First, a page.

5 Fibs You Were Told This Week By Politicians, Pollsters And, Er, David Icke

Boris Johnson, coronavirus conspiracy theorists and Donald Trump are among the culprits.

Hello and congratulations if you’ve made it to Thursday.

Now, we’re not saying this last week has been the most despair-inducing week in political history, but the president of the United States did retweet an account called “Cat Turd”.

Elsewhere, the political landscape was equally as depressing with fibs aplenty, which is great news for a certain weekly HuffPost UK series, but terrible news for democracy, truth and the idea that humanity somehow actually deserves its place on earth.

So let’s start with Boris Johnson, partly because he’s the PM but mostly because we just can’t bring ourselves to kick things off with David Icke.

Boris Johnson, part 1: Offices

Amid fears that town and city centres will soon be filled only with long-dead zombie office workers vainly searching for a Pret, the government has for a few weeks now been pushing Brits to get back into their workplaces.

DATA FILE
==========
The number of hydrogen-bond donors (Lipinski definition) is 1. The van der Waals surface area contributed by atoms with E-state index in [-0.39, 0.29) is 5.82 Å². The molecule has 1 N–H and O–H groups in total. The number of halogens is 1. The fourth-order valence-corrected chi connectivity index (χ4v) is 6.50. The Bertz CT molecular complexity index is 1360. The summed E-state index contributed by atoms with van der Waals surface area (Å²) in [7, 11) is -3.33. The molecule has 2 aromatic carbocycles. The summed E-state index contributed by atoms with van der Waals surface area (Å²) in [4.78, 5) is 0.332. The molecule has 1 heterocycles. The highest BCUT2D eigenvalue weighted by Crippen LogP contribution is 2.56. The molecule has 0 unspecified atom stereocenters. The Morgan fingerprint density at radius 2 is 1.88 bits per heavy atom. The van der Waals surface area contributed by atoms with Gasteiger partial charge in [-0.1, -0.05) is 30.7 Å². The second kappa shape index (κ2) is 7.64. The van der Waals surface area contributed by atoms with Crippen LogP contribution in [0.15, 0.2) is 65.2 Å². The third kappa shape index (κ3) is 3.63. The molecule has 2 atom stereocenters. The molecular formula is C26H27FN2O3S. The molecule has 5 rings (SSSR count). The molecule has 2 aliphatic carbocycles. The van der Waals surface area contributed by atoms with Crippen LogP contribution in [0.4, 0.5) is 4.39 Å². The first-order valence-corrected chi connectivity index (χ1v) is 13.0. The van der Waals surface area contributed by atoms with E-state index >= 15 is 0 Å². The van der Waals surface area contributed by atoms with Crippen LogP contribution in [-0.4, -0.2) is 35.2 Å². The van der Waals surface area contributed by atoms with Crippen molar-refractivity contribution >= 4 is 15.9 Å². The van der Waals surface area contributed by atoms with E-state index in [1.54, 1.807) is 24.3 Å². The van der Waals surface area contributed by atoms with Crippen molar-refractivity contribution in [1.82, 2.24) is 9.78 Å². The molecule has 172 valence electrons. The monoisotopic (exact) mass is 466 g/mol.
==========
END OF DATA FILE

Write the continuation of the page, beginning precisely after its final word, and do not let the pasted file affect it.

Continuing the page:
And this week, refreshed after the long Bank Holiday weekend, they did! Or at least Johnson claimed they had, announcing that “huge numbers” of people had returned to work on Tuesday.

Unfortunately, Downing Street could not supply any evidence for the statement. And it emerged later that, in Greater London, bus use was up by just 6% and Tube use by 8% week-on-week.

“People are going back to the office in huge numbers across our country – and quite right, too,” he told ministers gathered in a socially-distanced room at the Foreign and Commonwealth Office.

But as social media users pointed to empty streets and train stations in big cities, his official spokesperson admitted that there were no publicly available statistics for any return.

Asked for evidence for the “huge numbers” remarks, the spokesperson said: “Schools have largely gone back today.”

Jeremy Corbyn voted best PM we never had

Our second entry is a cautionary tale that you would have assumed most people had learned around December last year.

On Monday, Times journalist Matt Chorley held an informal Twitter poll of “Best PMs We Never Had” which was won by Jeremy Corbyn.

Now, if there was one takeaway from the 2019 general election that was not in dispute, you’d have thought it would be that unbridled enthusiasm on Twitter does not translate into actual real-world political outcomes.